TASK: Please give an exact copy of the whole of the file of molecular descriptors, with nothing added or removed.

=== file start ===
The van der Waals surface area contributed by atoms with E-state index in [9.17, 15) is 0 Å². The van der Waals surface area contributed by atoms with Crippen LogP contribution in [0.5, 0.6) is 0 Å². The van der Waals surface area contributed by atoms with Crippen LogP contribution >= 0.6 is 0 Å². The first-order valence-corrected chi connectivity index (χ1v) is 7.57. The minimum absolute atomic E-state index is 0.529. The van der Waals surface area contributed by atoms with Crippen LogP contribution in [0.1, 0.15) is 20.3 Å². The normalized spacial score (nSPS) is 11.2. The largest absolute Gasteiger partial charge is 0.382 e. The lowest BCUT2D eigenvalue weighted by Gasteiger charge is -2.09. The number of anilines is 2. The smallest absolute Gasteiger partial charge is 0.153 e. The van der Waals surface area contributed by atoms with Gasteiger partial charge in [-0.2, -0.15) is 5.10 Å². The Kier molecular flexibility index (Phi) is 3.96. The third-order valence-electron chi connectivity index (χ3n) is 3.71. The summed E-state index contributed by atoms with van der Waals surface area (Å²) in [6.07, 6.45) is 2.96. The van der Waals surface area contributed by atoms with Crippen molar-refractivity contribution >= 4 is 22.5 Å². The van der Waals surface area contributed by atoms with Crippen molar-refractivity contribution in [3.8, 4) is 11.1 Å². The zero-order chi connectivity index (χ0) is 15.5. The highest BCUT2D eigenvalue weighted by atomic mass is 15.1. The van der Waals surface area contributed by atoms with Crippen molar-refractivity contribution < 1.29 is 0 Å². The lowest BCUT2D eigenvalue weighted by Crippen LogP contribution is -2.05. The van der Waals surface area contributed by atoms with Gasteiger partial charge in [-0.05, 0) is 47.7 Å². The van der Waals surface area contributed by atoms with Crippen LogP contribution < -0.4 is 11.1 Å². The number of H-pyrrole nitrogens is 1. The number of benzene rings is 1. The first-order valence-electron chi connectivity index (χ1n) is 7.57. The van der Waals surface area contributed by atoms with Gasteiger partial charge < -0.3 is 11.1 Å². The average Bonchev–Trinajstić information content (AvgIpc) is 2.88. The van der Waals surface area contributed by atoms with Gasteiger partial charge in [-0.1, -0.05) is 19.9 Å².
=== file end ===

The van der Waals surface area contributed by atoms with E-state index in [9.17, 15) is 0 Å². The van der Waals surface area contributed by atoms with Crippen LogP contribution in [0.5, 0.6) is 0 Å². The van der Waals surface area contributed by atoms with Crippen LogP contribution >= 0.6 is 0 Å². The first-order valence-corrected chi connectivity index (χ1v) is 7.57. The minimum absolute atomic E-state index is 0.529. The van der Waals surface area contributed by atoms with Crippen LogP contribution in [0.1, 0.15) is 20.3 Å². The normalized spacial score (nSPS) is 11.2. The largest absolute Gasteiger partial charge is 0.382 e. The lowest BCUT2D eigenvalue weighted by Gasteiger charge is -2.09. The number of anilines is 2. The smallest absolute Gasteiger partial charge is 0.153 e. The van der Waals surface area contributed by atoms with Gasteiger partial charge in [-0.2, -0.15) is 5.10 Å². The Kier molecular flexibility index (Phi) is 3.96. The third-order valence-electron chi connectivity index (χ3n) is 3.71. The summed E-state index contributed by atoms with van der Waals surface area (Å²) in [6.07, 6.45) is 2.96. The van der Waals surface area contributed by atoms with Crippen molar-refractivity contribution >= 4 is 22.5 Å². The van der Waals surface area contributed by atoms with Crippen molar-refractivity contribution in [3.8, 4) is 11.1 Å². The zero-order chi connectivity index (χ0) is 15.5. The highest BCUT2D eigenvalue weighted by atomic mass is 15.1. The van der Waals surface area contributed by atoms with Crippen molar-refractivity contribution < 1.29 is 0 Å². The lowest BCUT2D eigenvalue weighted by Crippen LogP contribution is -2.05. The van der Waals surface area contributed by atoms with Gasteiger partial charge in [-0.05, 0) is 47.7 Å². The van der Waals surface area contributed by atoms with Crippen LogP contribution < -0.4 is 11.1 Å². The number of H-pyrrole nitrogens is 1. The number of benzene rings is 1. The first-order valence-electron chi connectivity index (χ1n) is 7.57. The van der Waals surface area contributed by atoms with Gasteiger partial charge < -0.3 is 11.1 Å². The average Bonchev–Trinajstić information content (AvgIpc) is 2.88. The van der Waals surface area contributed by atoms with Gasteiger partial charge in [-0.1, -0.05) is 19.9 Å².